The Wonder Years ‎– The Greatest Generation - 2013 Pop Punk - Ltd Ed Ivory Vinyl 2LP

In stock

The Wonder Years ‎– The Greatest Generation

Hopeless Records ‎– HR771-2
2 × Vinyl, LP, Repress, Ivory
12 Jun 2015
Rock, Pop
Pop Punk, Alternative Rock


A1 There, There 2:27
A2 Passing Through A Screen Door 3:35
A3 We Could Die Like This 3:38
A4 Dismantling Summer 3:46

B1 The Bastards, The Vultures, The Wolves 3:56
B2 The Devil In My Bloodstream 4:06
B3 Teenage Parents 3:39

C1 Chaser 3:55
C2 An American Religion [FSF] 2:17
C3 A Raindance In Traffic 3:40
C4 Madelyn 2:47

D1 Cul-de-sac 3:39
D2 I Just Want To Sell Out My Funeral 7:35

Companies, etc.

Copyright (c) – The Wonder Years Music
Phonographic Copyright (p) – Hopeless Records
Mastered At – West West Side Music
Made By –


Cardboard sleeve. Gatefold.

Barcode and Other Identifiers

Barcode: 7 90692 21541 6


"The Wonder Years are often described as the new "flag bearers" of the pop-punk world. Cut from the same cloth as their power-chording predecessors, the sextet rely on the same, typical song progression that you might hear in a New Found Glory or Bayside tune. Immediately noticeable is the band's comfort level with a softer sound. The Wonder Years rarely took the car out of fifth gear on prior albums, relying on an insistent up-tempo sound and an almost constant yell from front man Dan "Soupy" Campbell. In contrast, The Greatest Generation opens with Campbell barely singing above a whisper in "There, There" before the snare hits in and the group is back to their old form. They lean on this easygoing melody multiple times throughout the album, and even have the bravado to utilize it in first single "Dismantling Summer," which is a great indication of the band's evolved style. The Wonder Years are at their best when the beat is fast and choruses are big. Such are "A Rain Dance in Traffic" and "Teenage Parents," the latter being an honest examination of growing up a lower-class household. The two are comparable in tempo and sound as they start fast with hefty power chords eventually giving way to the throaty vocals of Campbell. Heavy on the pop, both are standout tracks on the album. The musicianship may be strongest in "Chaser" and "Cul-De-Sac," songs that will leave you marveling at the band's growth from their past work. The transfer between tempos in each is effortless, while Campbell harmonizes perfectly with wonderfully harsh vocals of Matt Brasch in "Cul-De-Sec" before giving way to the high-pitched pipes of Josh Martin in "Chaser," whose ending yell is one of the album's highlights." (Punk News)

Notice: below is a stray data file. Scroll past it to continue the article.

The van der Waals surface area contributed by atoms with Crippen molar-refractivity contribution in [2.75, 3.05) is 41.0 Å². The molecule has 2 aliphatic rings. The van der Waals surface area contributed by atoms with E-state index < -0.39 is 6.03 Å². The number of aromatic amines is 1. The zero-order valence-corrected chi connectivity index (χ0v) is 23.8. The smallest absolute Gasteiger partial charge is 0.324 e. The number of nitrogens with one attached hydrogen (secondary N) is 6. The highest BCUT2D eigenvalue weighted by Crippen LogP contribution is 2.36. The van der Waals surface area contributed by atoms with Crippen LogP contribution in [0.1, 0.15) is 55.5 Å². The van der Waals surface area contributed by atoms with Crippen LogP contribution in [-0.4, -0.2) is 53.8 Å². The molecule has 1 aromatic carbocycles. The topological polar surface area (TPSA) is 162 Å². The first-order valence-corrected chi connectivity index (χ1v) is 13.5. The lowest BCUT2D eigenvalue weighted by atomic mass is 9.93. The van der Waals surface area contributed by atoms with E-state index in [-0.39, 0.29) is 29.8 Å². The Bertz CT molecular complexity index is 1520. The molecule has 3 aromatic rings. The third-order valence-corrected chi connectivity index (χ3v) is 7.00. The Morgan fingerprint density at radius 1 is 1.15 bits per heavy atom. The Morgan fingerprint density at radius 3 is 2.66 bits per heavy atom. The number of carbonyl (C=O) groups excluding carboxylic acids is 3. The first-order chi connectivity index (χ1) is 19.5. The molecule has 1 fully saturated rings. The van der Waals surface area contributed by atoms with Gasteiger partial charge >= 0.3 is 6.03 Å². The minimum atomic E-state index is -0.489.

More Information
Condition New
Format 2LP
Label Hopeless Records
Color Black